I’ve reblogged posts from my neice, Linda before. She always has something to say, and it’s never based on vicarious experience. She’s generous, direct, and funny. So, from the bottom of my heart – via my funny bone – I share this post for your benefit and for the possible benefit of those in your circles just in case you sense any tangible or intangible applicability.
I spent the entire weekend documenting everything I’ve tried for my MS. Thank God for iCal, my Amazon order history and the “purchase” file I keep in my email app. I’m not surprised by the vast majority of medicines, therapies and equipment as much as I’m shocked at what I forgot. For example I literally had no memory of taking an expensive medication as well as many treatments until stumbling upon them in my digital calendar.
At this point I need to stop, post and hit publish. Over the next few weeks I’ll be describing what’s been working for me these last two years. In the meantime if you have a specific question about what I’ve tried at any point feel free to ask in the comment section or message me.
And no, I didn’t have the courage to tally up how much this has cost me out of pocket.
In 2005 Ann and I moved to New Orleans and wound up buying a house in Algiers Point, 420 Alix St. to be exact. I especially loved the “420” part from the start. Good thing because, little did we know, Hurricane Katrina hit four months after we got there, but that’s another story. A few weeks before Ann and Jaxin showed up in late April, I had already moved in and started getting as much ready around the house as possible for their arrival. On my second night there, I strolled down to the Old Point Bar just a few blocks away. There was live music, so I found a place at the bar and ordered a beer. I can’t remember the name of the band, but I loved their sound. I sat there sipping my beer and listening to the music, and all of a sudden, the guy sitting next to me – at the bar – started playing his trumpet. Yes, he started playing his trumpet from his seat at the bar right next to me! I remember thinking, “live fucking music!”
That man’s name was Jack Fine. Look him up! He’s a legend. I’m not the one to tell you who he is or who he was. I just know he’s been all over. We talked during a break, and every time I’d see him after that, on a regular basis here and there, we’d greet each other and continue the same conversation. I got to meet the man before the legend.
I was thinking about Jack Fine earlier today, so I searched Google for a photo so I could sped some time with him, drawing him from a reference photo from this source. Ladies and gentlemen, Jack Fine:
If you know or knew Jack Fine or of you’re familiar with his music/life, please use the comment section to share your two cents. Thank you.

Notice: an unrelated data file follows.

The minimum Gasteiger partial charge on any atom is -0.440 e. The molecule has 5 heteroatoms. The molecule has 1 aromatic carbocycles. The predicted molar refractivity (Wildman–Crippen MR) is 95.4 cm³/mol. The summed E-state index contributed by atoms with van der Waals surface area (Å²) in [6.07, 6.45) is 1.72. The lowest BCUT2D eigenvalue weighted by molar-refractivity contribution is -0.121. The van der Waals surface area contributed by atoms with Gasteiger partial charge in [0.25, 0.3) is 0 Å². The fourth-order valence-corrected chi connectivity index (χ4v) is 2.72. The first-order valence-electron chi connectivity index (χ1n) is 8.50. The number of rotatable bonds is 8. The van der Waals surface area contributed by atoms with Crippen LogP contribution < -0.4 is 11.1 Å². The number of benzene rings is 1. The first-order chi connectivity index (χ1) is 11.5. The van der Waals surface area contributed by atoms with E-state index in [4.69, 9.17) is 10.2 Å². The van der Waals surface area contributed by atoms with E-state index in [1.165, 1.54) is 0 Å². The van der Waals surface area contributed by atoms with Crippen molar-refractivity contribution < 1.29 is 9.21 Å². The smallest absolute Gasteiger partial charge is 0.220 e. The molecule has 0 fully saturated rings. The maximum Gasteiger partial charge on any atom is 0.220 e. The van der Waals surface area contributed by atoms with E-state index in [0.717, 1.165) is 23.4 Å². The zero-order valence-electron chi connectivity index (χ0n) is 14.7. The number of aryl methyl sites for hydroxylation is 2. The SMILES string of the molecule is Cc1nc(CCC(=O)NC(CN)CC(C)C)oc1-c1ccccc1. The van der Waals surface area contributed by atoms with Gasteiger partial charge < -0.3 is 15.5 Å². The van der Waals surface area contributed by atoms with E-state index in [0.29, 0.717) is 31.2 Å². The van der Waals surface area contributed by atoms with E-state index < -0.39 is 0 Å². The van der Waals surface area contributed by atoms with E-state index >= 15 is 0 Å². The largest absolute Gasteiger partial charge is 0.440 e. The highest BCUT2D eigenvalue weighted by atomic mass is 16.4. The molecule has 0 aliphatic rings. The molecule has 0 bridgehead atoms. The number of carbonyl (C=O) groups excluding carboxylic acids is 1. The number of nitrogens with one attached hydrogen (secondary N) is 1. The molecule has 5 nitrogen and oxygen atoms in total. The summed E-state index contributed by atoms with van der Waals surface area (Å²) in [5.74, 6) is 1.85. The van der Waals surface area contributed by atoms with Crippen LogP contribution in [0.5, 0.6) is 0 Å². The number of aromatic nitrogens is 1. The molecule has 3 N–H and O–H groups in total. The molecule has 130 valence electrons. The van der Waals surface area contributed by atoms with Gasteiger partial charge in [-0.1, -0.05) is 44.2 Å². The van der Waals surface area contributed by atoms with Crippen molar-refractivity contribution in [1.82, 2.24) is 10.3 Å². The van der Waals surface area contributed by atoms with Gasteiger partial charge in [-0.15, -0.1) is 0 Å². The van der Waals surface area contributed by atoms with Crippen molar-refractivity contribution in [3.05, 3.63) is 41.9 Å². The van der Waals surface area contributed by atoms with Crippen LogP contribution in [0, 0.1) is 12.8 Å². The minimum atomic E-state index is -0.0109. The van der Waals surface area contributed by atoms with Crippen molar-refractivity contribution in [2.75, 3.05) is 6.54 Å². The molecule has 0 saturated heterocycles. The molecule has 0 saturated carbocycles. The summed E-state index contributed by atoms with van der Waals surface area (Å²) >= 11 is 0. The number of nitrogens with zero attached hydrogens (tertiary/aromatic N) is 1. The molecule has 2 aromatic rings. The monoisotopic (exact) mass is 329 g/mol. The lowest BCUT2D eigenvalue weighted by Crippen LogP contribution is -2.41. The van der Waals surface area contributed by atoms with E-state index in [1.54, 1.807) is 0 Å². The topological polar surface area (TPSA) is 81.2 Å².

Technical; I drew the image free hand using the photo at the embedded link above on an iPad Pro with an Apple Pencil using the Sketch Club app along with a tweak or two in a cool iPad app called iColorama.
At our recent annual retreat the Board of Directors, executive leadership, management, staff, interns, volunteers, and special guests selected N as the letter that best epitomizes our mission-driven 2019 portfoliolongo.com efforts. From our family to yours, Happy Holidays and, if applicable, Merry Christmas.
Earlier today I heard Terry Gross on Fresh Air interview Christopher Wylie, the Cambridge Analytica whistleblower and author of Mindf*ck: Cambridge Analytica and the Plot to Break America; click here to listen to that interview, access the transcript, and purchase the book if you’re so inclined. Wylie outlines how in the months leading up to the 2016 presidential election in the United States Cambridge Analytica, Steve Bannon, teams of well-financed social scientists, and some sophisticated Facebook algorithms targeted and harnessed the residual power of an interesting demographic, i.e., straight white men who felt humiliated and emasculated by marginalizing forces well beyond their control. They were manipulated and promised a return to an imaginary golden era that fortunately never existed. I’m considering getting the book. The title says it all! The interview prompted this:
I can still hear her voice. Her full name was: Mary Martha Corinne Morrison Claiborne “Cokie” Roberts. 1943-2019
[My way of spending a little extra time with her. One hour and twenty-five minutes and 3,138 brush strokes, to be exact, in Sketch Club on an iPad Pro using an Apple Pencil, plus a tweak in iColorama.]
I hardly ever post anything about the English as a Second Language (ESL) classes I teach. I always take my iPad and project it onto a large screen. Oftentimes, I do a digital drawing in Paper 53 that accompanies a set of scrambled words that I ask students to unscramble. It works especially well at the very beginning of my multi-level, adult, beginning ESL classes as students trickle in. Here’s a collection of a few that I’ve recently used.
These are some of the public servants whom I admire; in his own way, each of these men has stood up to the most divisive, corrosive, and imbecilic leader this country has known. Rather than call attention to him and those whom he is leading astray, I shed a little light on these three models of public service.